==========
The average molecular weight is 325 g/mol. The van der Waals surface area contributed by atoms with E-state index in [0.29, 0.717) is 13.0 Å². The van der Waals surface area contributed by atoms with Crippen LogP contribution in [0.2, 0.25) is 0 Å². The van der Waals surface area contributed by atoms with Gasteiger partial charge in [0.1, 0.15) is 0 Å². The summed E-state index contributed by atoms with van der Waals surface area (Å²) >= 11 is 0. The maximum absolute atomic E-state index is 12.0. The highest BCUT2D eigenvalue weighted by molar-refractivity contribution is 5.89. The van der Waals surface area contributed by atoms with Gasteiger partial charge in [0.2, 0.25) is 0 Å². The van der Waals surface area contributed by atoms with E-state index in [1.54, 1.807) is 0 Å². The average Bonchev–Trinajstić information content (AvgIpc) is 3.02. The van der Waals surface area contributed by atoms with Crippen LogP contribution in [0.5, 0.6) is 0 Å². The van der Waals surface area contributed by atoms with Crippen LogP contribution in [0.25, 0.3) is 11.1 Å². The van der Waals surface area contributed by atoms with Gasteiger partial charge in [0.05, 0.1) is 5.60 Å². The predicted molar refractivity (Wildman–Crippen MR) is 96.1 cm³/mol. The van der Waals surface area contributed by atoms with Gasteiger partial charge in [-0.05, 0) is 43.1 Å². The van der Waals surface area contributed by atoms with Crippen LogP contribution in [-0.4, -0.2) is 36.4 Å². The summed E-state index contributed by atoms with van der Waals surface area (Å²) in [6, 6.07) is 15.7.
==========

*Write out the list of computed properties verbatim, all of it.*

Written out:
The average molecular weight is 325 g/mol. The van der Waals surface area contributed by atoms with E-state index in [0.29, 0.717) is 13.0 Å². The van der Waals surface area contributed by atoms with Crippen LogP contribution in [0.2, 0.25) is 0 Å². The van der Waals surface area contributed by atoms with Gasteiger partial charge in [0.1, 0.15) is 0 Å². The summed E-state index contributed by atoms with van der Waals surface area (Å²) >= 11 is 0. The maximum absolute atomic E-state index is 12.0. The highest BCUT2D eigenvalue weighted by molar-refractivity contribution is 5.89. The van der Waals surface area contributed by atoms with Gasteiger partial charge in [0.2, 0.25) is 0 Å². The van der Waals surface area contributed by atoms with E-state index in [1.54, 1.807) is 0 Å². The average Bonchev–Trinajstić information content (AvgIpc) is 3.02. The van der Waals surface area contributed by atoms with Crippen LogP contribution in [0.5, 0.6) is 0 Å². The van der Waals surface area contributed by atoms with Crippen LogP contribution in [0.25, 0.3) is 11.1 Å². The van der Waals surface area contributed by atoms with Gasteiger partial charge in [0.05, 0.1) is 5.60 Å². The predicted molar refractivity (Wildman–Crippen MR) is 96.1 cm³/mol. The van der Waals surface area contributed by atoms with Gasteiger partial charge in [-0.05, 0) is 43.1 Å². The van der Waals surface area contributed by atoms with Crippen LogP contribution in [-0.4, -0.2) is 36.4 Å². The summed E-state index contributed by atoms with van der Waals surface area (Å²) in [6, 6.07) is 15.7.